Words from another yard

Links and comment from Scott Rosenberg

I attended the Horace Mann School in Riverdale, N.Y., from 1971 to 1977. I’ve generally thought well of the school as a great environment for a brainy, socially awkward kid like me to learn and grow. I became a writer largely based on my experience there, I learned to love journalism… Read full post »

We interrupt this long blog-silence (more on which soon) to note that if you wanna know my take on the Mike Daisey/Apple/This American Life thing, I’ve just posted over at Grist on it.

My career started with writing about theater and specifically solo performance, moved into technology… Read full post »

I read about WSJ Social, the newspaper’s experiment at providing a socially driven version of itself entirely inside Facebook, and thought, hey, I should check it out. So I Googled “WSJ Social” and clicked on http://social.wsj.com. Since my browser was already logged in to F… Read full post »

SEPTEMBER 13, 2011 12:41AM

My next chapter: Grist

After a wonderful couple of years writing Say Everything and another great couple of years building and launching MediaBugs, I’m returning to the world of editing: Starting today, I’m the executive editor of Grist.org, the pioneering green news website with the irreverent attitude.… Read full post »

Editor’s Pick
SEPTEMBER 7, 2011 8:43AM

Steve Jobs, auteurs, and team-building

If you look at my life, I’ve never gotten it right the first time. It always takes me twice.
  — Steve Jobs, in a 1992 Washington Post interview

I first wrote about Steve Jobs as a digital auteur in January 1999, in a profile for Salon that tried, in… Read full post »

[This article, which is a collaboration between me and Mark Follman, originally appeared on the Atlantic's website. Since then it has been the subject of a MediaBugs error report filed by Frank Lindh. Yes, at MediaBugs, not only do we eat our own dogfood, we find it tasty!]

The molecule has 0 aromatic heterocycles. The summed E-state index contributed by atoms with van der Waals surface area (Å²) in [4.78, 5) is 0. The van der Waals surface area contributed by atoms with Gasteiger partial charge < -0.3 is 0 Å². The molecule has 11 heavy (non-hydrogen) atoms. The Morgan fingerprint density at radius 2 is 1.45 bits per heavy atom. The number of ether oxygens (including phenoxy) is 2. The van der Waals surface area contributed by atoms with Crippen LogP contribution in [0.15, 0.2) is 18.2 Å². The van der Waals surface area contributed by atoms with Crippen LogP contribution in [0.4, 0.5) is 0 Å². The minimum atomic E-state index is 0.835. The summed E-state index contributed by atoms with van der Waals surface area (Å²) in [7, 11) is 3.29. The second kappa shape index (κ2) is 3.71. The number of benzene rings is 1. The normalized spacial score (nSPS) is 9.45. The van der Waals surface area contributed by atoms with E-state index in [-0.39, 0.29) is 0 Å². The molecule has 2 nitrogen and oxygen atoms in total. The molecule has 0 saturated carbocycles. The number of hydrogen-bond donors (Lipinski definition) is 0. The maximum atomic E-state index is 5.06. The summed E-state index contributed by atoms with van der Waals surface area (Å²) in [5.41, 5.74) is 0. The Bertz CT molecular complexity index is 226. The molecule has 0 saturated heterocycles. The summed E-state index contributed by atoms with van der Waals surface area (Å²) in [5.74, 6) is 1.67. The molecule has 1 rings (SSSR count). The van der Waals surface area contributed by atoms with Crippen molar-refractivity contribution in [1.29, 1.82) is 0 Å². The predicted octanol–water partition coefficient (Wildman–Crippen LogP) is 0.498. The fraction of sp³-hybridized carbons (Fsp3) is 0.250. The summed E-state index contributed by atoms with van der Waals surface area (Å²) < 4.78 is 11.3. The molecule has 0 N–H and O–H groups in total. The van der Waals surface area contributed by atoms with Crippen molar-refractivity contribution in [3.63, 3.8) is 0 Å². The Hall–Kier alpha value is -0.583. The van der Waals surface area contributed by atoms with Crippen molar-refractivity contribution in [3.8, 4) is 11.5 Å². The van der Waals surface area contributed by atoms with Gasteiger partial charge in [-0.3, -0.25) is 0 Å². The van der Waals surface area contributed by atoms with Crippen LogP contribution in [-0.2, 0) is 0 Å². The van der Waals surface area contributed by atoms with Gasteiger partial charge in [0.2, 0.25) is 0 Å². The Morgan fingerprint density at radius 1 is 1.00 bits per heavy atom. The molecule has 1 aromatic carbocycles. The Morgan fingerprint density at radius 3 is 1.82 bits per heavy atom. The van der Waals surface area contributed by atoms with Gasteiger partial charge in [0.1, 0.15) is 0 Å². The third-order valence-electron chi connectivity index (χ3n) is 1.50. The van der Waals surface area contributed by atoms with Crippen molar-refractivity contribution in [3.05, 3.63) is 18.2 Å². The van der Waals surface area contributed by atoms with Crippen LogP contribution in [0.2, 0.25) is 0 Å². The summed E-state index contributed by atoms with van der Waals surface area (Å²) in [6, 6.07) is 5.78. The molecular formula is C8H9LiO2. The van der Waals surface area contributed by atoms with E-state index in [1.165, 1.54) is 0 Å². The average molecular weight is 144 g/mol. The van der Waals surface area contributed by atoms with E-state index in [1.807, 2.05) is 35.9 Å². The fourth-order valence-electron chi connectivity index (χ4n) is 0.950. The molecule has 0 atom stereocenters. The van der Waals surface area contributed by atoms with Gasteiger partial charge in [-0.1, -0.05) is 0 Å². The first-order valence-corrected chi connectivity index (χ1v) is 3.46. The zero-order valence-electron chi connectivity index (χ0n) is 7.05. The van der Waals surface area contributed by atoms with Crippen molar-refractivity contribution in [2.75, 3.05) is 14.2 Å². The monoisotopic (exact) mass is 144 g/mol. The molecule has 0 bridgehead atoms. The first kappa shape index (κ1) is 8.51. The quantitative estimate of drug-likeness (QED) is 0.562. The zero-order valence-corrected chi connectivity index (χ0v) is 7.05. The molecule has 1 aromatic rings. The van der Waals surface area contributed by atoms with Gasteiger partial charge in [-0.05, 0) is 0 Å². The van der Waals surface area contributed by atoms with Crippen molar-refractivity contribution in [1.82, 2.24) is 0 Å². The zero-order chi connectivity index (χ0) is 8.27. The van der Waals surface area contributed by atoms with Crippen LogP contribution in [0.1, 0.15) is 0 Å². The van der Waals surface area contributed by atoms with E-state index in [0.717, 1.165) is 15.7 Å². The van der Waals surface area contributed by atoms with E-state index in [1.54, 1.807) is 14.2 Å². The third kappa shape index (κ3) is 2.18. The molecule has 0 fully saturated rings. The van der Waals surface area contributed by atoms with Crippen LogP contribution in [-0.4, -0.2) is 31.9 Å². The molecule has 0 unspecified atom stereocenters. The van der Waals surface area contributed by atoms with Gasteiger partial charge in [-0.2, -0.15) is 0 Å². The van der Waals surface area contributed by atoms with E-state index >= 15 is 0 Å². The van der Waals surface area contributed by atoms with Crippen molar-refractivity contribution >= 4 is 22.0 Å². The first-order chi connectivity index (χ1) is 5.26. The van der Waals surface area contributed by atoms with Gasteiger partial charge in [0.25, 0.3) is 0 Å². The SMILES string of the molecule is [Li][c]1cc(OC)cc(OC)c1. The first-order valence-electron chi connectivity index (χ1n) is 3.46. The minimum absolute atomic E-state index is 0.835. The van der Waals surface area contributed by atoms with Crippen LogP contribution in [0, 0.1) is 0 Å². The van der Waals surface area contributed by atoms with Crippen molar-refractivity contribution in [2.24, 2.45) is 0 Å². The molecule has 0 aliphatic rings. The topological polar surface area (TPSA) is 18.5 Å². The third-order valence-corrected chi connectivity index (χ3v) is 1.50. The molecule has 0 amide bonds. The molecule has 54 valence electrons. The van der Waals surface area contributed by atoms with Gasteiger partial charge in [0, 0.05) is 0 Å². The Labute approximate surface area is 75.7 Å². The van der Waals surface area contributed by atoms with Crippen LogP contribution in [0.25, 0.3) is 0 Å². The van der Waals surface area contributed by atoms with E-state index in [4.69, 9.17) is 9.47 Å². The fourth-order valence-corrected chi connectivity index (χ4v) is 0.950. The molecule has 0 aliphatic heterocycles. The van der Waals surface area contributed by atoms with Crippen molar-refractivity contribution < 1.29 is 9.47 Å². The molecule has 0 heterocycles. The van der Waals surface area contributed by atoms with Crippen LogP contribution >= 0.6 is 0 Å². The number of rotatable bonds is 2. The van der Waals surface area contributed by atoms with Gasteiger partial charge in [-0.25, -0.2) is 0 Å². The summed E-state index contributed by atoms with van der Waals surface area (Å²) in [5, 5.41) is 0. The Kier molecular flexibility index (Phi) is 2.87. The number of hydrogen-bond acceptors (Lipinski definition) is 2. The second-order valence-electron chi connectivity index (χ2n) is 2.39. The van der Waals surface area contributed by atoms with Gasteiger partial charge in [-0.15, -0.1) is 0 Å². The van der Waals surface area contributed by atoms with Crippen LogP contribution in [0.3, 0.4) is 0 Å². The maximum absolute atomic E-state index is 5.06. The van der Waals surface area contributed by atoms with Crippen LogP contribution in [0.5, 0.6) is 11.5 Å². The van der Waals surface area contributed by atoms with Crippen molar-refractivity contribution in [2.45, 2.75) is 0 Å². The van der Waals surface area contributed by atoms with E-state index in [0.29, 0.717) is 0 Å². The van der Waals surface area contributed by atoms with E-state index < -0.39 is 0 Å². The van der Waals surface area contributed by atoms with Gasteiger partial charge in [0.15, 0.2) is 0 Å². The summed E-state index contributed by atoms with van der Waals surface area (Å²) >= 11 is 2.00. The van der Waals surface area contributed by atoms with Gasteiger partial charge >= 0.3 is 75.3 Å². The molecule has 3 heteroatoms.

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Sometimes your labor on a bunch of projects comes to fruition all at once. Here are some links to recently published stuff:

Corrections in the Web Age: The Case of the New York Times’ Terror Error — How did a 2002 error in the New York Times wreck a KQED… Read full post »

Way back when I joined Facebook I was under the impression that it was the social network where people play themselves. On Facebook, you were supposed to be “real.” So I figured, OK, this is where I don’t friend everyone indiscriminately; this is where I only connect with peo… Read full post »

Editor’s Pick
JUNE 26, 2011 11:38AM

NY Times: “Paper of record” no more?

New York Times public editor Art Brisbane today addresses an issue that MediaBugs and I have been talking about for a year: the need for news organizations to maintain a record of the changes they make to published stories.

I’ve argued that posting such “versions” of every ne… Read full post »

Editor’s Pick
JUNE 24, 2011 12:48PM

Three pillars of trust: Links, revisions, and error buttons

The journalism industry ships lemons every day. Our newsrooms have a massive quality control problem. According to the best counts we have, more than half of stories contain mistakes — and only three percent of those errors are ever fixed.

Errors small and large litter the mediascape, a… Read full post »

Editor’s Pick
JUNE 20, 2011 2:58PM

Time to bake smart correction tools into news platforms

[cross-posted from the PBS MediaShift Idea Lab]

A window of opportunity is open right now for online journalists to build accuracy and accountability into the publishing systems we use every day. To understand why this is such a big deal, first hop with me for a minute into the Wayback Machine.… Read full post »

Table Talk home page, circa 1999Salon.com Wednesday announced plans to close Table Talk, the online discussion space and community that has operated continuously since Salon’s launch on Nov. 20, 1995. I was involved in Table Talk’s creation and management for its first several years, and when I read the news, I f… Read full post »

Editor’s Pick
MAY 3, 2011 1:24PM

Why journalists should think twice about Facebook

Facebook's journalism panel: O'Brien, Milian, Zaleski, McClure (photo by George Kelly)